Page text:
Monday, November 24, 2008

Poland cringes at president's diplomatic blunders

Poland's president has put words in Barack Obama's mouth, kept Condoleezza Rice waiting, and snubbed national icon Lech Walesa.

Now, many Poles are cringing over Lech Kaczynski's gaffes and fretting about the damage to Poland's image.

"He obviously doesn't feel at ease as president," said middle school teacher Wieslawa Ozelska, 57.

A childhood film star who won fame playing a troublemaker alongside his identical twin Jaroslaw, Kaczynski still enjoys support from those who admire his past anti-communist activism, unswerving patriotism and commitment to fighting corruption.

But in three years as head of state, he has made protocol blunders that have raised eyebrows in the carefully choreographed world of foreign diplomacy and made him a frequent butt of jokes.

He is also often faulted for letting personal grudges play out in matters of state.

For instance, he was criticized for not inviting Solidarity founder Walesa, who has come to symbolize the nation's liberation from Soviet dominance, to a recent gala celebrating the 90th anniversary of Poland's independence from Russia, Prussia and Austria.

The slight was seen as deliberate and rooted in animosity that has developed in past years between Kaczynski and Walesa, former pro-democracy allies.

Some blunders appear less calculated.

One high-profile stumble came just days after Obama was elected president. Kaczynski's office issued a statement saying the president-elect promised him during a phone call to stick by George W. Bush's controversial plans to build a missile defense site in Poland.

Very quickly, an Obama adviser said the future president made no such promise, forcing Kaczynski's aides into a humiliating backtrack.

Polish Foreign Minister Radek Sikorski complained that Kaczynski had caused a diplomatic embarrassment for the country. "We shouldn't be overzealous and put words into the mouth of the president-elect that he didn't say," Sikorski said.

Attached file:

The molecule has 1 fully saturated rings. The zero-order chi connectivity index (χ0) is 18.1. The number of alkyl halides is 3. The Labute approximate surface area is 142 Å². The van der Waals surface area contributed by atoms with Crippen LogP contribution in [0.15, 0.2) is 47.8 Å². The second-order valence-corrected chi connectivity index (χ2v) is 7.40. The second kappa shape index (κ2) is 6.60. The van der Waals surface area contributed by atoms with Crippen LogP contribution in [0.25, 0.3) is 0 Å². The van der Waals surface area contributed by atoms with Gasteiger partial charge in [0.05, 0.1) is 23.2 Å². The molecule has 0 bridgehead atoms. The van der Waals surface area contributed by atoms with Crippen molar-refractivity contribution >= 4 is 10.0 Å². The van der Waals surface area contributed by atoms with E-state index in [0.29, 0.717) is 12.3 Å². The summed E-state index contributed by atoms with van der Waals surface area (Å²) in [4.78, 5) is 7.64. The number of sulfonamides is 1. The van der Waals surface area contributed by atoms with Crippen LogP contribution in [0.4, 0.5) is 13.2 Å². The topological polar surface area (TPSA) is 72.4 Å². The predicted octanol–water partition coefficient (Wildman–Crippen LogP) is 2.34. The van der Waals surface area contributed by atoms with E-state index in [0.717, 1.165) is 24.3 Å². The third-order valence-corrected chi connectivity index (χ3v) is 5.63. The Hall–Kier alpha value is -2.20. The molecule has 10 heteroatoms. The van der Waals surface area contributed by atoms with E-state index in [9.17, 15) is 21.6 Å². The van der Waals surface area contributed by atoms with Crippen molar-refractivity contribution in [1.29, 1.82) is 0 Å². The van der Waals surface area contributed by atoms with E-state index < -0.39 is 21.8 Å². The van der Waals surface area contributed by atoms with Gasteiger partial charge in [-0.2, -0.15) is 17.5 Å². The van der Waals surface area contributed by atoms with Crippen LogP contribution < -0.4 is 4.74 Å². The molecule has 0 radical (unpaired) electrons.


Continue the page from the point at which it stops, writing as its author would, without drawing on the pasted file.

It wasn't the first faux pas with Washington.

In August, Kaczynski held up the signing ceremony of the missile defense deal by 10 minutes, making U.S. Secretary of State Condoleezza Rice and top Polish officials sit waiting for him in hushed expectation in a large hall at the prime minister's chancellery.

Kaczynski later blamed Prime Minister Donald Tusk's government for his delay, saying he wasn't allowed to use the elevator and was forced to waste time walking up three flights of stairs.

The government denied that, saying Kaczynski had simply arrived late. Many Poles saw the incident as a petty show of power.

"He's a conceited little Napoleon," freelance photographer Wojtek Antoszek, 55, said of the diminutive president. "Totally unfit for the position."

Some observers blame Kaczynski's inexperienced staff. Political analyst Jacek Kucharczyk says the problem is rooted in a suspicion of veteran politicians by Kaczynski and his ex-prime minister brother.

The twins are thought to view anyone with too much experience as potentially compromised by past contacts with former communist rulers or corruption-stained governments that followed.

"He'd rather be surrounded by people whom he trusts than by very competent people whom he doesn't trust," said Kucharcyzk, deputy director of the Warsaw-based think tank the Institute of Public Affairs. "If you are too competent, it's almost suspicious."